Fortunately, four years later a new line of thinking and the casting of Daniel Craig rescued and rejuvenated the Bond franchise, meaning fans were now excited about new films being released as opposed to dreading what new lows could be hit. As a piece of utterly disposable pulp, Die Another Day has some entertainment value, but as a critique, this is simply not good enough, even for second-rate Bond. And this is most certainly second rate.

– Scott Patterson

Editor’s Note: This article was originally published under our old brand, Sound On Sight. The article is part of our James Bond Spotlight.

Now Streaming

Written By

Born to unknowing parents, Scott hails from the land seen as romantic to those who don’t know, and a place for heavy drinking and hypocritical cynicism to those who do know. Although he’s yet to rise to great acclaim and disgraceful rich antics, he writes fiction and factual, the latter mainly on his greatest passion of film, in all forms and variety, all genres or styles. What matters to him is a good story, whether it be in cinema, literature, anecdote or excuse for having a suspicious stain on one’s trousers. His sense of humor falls somewhere between wry and outrageous, and he fights hard every day to avoid being misunderstood in this regard, though not in any other. His politics can be best described as militantly neutral, bordering on passive-aggressive. Favored pass times include watching what he calls football, and will never stop calling football even if it is lost in a common language, quiet conversation with friends, a night at the movies and the company of a darling woman, preference vague if not fluctuating. Favorite Films: Apocalypse Now Memento The Fountain Fight Club Inception LA Confidential Seven The Usual Suspects Wonder Boys Goodfellas.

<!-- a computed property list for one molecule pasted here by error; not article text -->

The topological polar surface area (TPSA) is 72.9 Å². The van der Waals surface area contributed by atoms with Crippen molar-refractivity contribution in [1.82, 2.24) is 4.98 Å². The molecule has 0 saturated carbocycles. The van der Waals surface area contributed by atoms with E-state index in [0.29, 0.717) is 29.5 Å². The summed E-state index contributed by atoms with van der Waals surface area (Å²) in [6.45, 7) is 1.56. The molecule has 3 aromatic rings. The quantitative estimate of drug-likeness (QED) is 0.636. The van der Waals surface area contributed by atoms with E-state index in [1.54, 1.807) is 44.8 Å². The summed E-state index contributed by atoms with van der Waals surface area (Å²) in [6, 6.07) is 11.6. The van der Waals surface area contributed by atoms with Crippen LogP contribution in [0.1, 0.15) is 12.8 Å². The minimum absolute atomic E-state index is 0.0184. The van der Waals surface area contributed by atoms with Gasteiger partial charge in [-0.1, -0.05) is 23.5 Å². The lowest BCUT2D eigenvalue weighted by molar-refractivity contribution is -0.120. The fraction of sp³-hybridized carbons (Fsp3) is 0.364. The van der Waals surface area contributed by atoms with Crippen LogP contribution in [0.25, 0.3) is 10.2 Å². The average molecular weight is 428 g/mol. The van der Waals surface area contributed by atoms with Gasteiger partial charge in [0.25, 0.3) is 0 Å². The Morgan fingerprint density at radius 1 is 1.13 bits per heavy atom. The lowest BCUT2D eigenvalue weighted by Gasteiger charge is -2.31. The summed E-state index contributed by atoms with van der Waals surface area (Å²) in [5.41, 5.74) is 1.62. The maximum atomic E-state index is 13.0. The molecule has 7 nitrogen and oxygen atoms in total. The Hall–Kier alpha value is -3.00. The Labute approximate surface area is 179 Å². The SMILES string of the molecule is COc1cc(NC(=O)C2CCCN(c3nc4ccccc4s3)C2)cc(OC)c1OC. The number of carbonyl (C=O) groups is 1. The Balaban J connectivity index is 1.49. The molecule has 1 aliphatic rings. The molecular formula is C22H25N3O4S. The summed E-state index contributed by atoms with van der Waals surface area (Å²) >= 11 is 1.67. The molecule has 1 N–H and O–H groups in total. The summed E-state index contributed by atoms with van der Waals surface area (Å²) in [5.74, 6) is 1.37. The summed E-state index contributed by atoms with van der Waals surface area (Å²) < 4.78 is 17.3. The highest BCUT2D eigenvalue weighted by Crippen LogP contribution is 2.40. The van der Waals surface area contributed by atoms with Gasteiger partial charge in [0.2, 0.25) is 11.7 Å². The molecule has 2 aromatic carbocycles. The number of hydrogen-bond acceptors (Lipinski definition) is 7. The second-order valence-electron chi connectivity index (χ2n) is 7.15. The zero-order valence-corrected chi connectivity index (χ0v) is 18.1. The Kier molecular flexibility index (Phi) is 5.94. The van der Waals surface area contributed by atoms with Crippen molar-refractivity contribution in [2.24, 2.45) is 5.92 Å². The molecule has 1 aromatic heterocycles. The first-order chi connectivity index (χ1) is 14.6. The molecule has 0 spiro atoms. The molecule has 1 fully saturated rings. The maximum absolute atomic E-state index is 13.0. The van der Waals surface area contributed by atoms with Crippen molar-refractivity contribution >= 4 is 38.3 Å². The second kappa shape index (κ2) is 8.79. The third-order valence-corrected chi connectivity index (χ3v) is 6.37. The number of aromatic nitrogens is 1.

Click to comment

Leave a Reply

Your email address will not be published.



Review Bombing Review Bombing

The Rings of Power and Review Bombing: The Online A-Bomb



WTH is Going on with HBO Max/Discovery?


BEST AEW PPV Matches 2022 BEST AEW PPV Matches 2022

Best AEW PPV Matches of 2022 (So Far)


Project Wolf Hunting Project Wolf Hunting

Project Wolf Hunting is a Bloody and Entertaining Midnight Delight


While We Watched While We Watched

While We Watched Reveals the Destabilization of Democracy in India


Cheers Pilot Review - Give Me A Ring Sometime Cheers Pilot Review - Give Me A Ring Sometime

Cheers: ‘Give Me A Ring Sometime’ is the Definitive Sitcom Pilot


L.A. Confidential Directed by Curtis Hanson L.A. Confidential Directed by Curtis Hanson

25 Years Later: L.A. Confidential is Hollywood’s last great noir

Friday Film Noir

Marvel D3 2022 Marvel D3 2022

A Breakdown Of Every Marvel Studios Announcement At D23


Eastern Promises (2007) Eastern Promises (2007)

Eastern Promises at 15: Cronenberg’s Gangster Triumph 


Roger Maris breaks home run record Roger Maris breaks home run record

On This Day in Sports:  Roger Maris Broke the Home Run Record, with 61 in ’61, 61 years ago 


Corsage movie review Corsage movie review

Corsage is a Lush Portrait of Empress Elizabeth of Austria


Anvil! The Story of Anvil Anvil! The Story of Anvil

Anvil! The Story of Anvil — The Inspiring Story of the Canadian 80s Metal Band


Orcs! Orcs!

The Rings of Power: “Udûn” Finally Raises Hell


The Lost King review The Lost King review

The Lost King is an Unlively Attempt at Revisionism


Emily movie review Emily movie review

Emily is a Rapturous Evocation of Brontë’s Artistic Discoveries


Muru Muru

Muru Surfaces a Century of Discrimination